For example, one of the Ten Commandments, the command to keep the Sabbath, no longer applies today because it is distinctively Old Covenant Law and does not diminish God's character by not adhering to it. All other commandments are intrinsically tied to the character of God and therefore are still binding.  Amazingly, the Sabbath is actually a type fulfilled in Christ, because Christ is our Sabbath rest. We continually rest in Him because of the work He has done for us.   

The call to repentance under the New Covenant is a call to stop trusting in yourself for your salvation and totally trust in Christ. Repentance is also continual, ongoing  self-examination of the sins in your life  and turning from specific sins and turning to Christ. 

The call to obey under the New Covenant is a call to believe the Gospel, obey the Gospel by trusting in Christ and His finished work. As Christians we try to keep God's laws, do good deeds and obey the Bible, and this is pleasing to God, but it is God who pursued us and changed our hearts in the first place, and we are bursting with gratitude for  saving us; the fruits of authentic saving faith are good works. We can never obey God's laws perfectly, not even remotely close.  But we never have to worry about not doing enough or sinning to much because Jesus obeyed the law for us as the second Adam. As Christians our cup is always full  to the brim with God's blessings. Even in our pain and suffering God grants us infinite, unfathomable storehouses of blessings, mercy, and grace that cannot be added to because of our obedience. 

One thing that concerns me about Eric Dykstra's teachings is that he instills a legalistic mindset into the hearts of Crossing attenders. God hates business transaction relationships; this is often termed "the debtor's ethic" in which we serve our hearts out for Christ's kingdom, but then we expect blessings in return. When things don't go our way, we often become bitter and accuse God. We think, "All these years I have been serving you and now you allowed this to happen to me." This is reminiscent of the older brother in Jesus' parable of the Prodigal Son.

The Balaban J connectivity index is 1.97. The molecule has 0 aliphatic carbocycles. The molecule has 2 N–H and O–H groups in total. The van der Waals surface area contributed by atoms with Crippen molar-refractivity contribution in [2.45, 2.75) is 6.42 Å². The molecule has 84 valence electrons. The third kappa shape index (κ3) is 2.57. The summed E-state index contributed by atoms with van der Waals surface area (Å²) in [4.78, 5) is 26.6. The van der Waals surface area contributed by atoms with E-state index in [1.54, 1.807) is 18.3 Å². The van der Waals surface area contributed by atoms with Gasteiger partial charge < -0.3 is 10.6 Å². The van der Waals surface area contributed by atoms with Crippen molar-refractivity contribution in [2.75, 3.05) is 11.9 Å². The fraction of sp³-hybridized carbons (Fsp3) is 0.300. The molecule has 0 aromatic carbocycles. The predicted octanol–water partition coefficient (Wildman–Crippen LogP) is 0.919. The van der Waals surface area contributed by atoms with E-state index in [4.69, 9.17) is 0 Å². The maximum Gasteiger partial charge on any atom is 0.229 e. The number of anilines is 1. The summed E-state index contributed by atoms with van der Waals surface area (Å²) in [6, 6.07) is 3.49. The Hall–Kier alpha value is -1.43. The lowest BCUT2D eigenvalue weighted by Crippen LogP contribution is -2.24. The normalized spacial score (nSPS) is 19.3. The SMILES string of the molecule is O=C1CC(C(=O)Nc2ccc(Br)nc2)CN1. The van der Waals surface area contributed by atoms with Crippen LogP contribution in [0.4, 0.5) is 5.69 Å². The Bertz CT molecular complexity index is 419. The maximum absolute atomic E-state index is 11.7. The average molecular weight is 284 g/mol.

These are two sermons I encourage you to listen to. (actually all sermons in this series are so rich with Gospel Truth, and emphasize the radical nature of the grace of Christ) The first of which is,  PICTURES OF GRACE: PART FIVE  Here pastor Tullian Tchividjian preaches on Jesus' parable of the Pharisee and the Tax Collector in Luke 18:9-14.

This is extremely important because I believe that if you listen to Eric Dykstra long enough, even if he is sincere, you might adopt the attitude of the Pharisee in the parable. Read the parable and listen to the sermon, ask Jesus to remove your blind spots and open your spiritual eyes so you can see the substantive difference between "The Experiment" sermon versus "Pictures of Grace: Part Five". It will really liberate you!   

The second sermon I encourage you to listen to is, PICTURES OF GRACE: PART SIX.
In part six of this series, Tullian Tchividjian preaches on Peter's denial of Christ as predicted by Christ Himself. Again, compare Jesus' teaching to the teaching that comes out of The Crossing. Ask Christ to speak to you through this sermon and reveal your blind spots. 

My last blog post should be available by the weekend. Until then, God bless you through the understanding of His Word, Casey

1 comment: